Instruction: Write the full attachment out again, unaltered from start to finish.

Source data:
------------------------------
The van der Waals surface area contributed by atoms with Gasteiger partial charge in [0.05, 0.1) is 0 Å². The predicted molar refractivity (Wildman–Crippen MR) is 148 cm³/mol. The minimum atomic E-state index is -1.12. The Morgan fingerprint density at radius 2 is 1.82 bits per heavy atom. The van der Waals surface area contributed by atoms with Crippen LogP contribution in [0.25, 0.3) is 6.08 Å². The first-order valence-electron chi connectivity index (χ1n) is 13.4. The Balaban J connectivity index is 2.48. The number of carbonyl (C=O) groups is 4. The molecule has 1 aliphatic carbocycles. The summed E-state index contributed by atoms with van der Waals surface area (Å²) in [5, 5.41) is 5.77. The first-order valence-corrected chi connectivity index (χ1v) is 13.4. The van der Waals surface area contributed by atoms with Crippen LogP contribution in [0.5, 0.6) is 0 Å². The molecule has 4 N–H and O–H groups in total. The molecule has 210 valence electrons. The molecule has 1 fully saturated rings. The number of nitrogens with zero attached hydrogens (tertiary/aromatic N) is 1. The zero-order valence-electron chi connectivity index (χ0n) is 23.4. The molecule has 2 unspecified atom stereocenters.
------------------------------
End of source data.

The van der Waals surface area contributed by atoms with Gasteiger partial charge in [0.05, 0.1) is 0 Å². The predicted molar refractivity (Wildman–Crippen MR) is 148 cm³/mol. The minimum atomic E-state index is -1.12. The Morgan fingerprint density at radius 2 is 1.82 bits per heavy atom. The van der Waals surface area contributed by atoms with Crippen LogP contribution in [0.25, 0.3) is 6.08 Å². The first-order valence-electron chi connectivity index (χ1n) is 13.4. The Balaban J connectivity index is 2.48. The number of carbonyl (C=O) groups is 4. The molecule has 1 aliphatic carbocycles. The summed E-state index contributed by atoms with van der Waals surface area (Å²) in [5, 5.41) is 5.77. The first-order valence-corrected chi connectivity index (χ1v) is 13.4. The van der Waals surface area contributed by atoms with Crippen LogP contribution in [0.5, 0.6) is 0 Å². The molecule has 4 N–H and O–H groups in total. The molecule has 210 valence electrons. The molecule has 1 fully saturated rings. The number of nitrogens with zero attached hydrogens (tertiary/aromatic N) is 1. The zero-order valence-electron chi connectivity index (χ0n) is 23.4. The molecule has 2 unspecified atom stereocenters.